Hyundai uses a baby in a robotic suit to illustrate the new features of its cars. The suit gives the baby super powers.
A baby in a robotic suit is a clever device, part cute and part creepy. But it doesn’t work. The new Hyundai features may be desirable in a car, but they are uninteresting and trivial when demonstrated in an infant’s robotic suit.
The ad suggests that, if you buy a new Hyundai, you also can feel like a baby in a robotic suit. But do you want to?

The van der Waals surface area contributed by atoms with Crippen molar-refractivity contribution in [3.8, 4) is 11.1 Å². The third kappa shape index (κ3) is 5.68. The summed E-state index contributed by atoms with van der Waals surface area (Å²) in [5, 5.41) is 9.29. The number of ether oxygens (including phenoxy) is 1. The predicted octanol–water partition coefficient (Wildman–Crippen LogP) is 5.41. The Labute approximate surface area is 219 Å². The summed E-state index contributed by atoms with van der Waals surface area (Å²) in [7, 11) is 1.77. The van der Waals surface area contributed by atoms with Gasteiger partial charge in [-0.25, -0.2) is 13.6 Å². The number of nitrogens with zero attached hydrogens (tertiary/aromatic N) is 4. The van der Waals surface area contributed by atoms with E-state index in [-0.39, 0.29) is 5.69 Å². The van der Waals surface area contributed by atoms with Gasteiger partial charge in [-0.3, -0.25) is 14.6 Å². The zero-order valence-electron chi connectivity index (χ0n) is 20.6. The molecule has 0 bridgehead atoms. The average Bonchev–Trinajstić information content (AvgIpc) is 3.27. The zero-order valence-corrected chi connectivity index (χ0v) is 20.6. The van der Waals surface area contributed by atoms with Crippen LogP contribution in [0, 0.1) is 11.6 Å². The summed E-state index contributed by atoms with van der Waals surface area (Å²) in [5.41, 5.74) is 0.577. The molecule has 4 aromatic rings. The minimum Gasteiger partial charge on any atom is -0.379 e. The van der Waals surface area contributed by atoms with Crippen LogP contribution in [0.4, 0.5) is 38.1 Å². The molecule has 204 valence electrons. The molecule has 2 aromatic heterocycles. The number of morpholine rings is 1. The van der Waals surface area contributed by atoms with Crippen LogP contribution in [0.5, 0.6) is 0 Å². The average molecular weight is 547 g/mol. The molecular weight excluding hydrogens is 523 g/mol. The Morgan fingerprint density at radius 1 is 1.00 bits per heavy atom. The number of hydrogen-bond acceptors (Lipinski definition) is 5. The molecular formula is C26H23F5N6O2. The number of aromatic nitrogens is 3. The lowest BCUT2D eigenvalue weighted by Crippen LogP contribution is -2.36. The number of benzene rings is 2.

Possibly Hyundai’s biggest error is underestimating its audience. Hyundai was worried that the audience wouldn’t understand the metaphor. So the ad explicitly spells it out. “Let’s be honest. The baby in the suit is you in your new Hyundai.” If Hyundai fears people won’t get the metaphor, they should do something else. When you explain a metaphor, you drain a metaphor of its power, like explaining a joke. But explaining the metaphor does more. The explanation insults the audience. Potential buyers see, beyond a shadow of a doubt, that Hyundai believes they aren’t smart enough to understand the ad without assistance.
It’s never a good idea to insult your audience.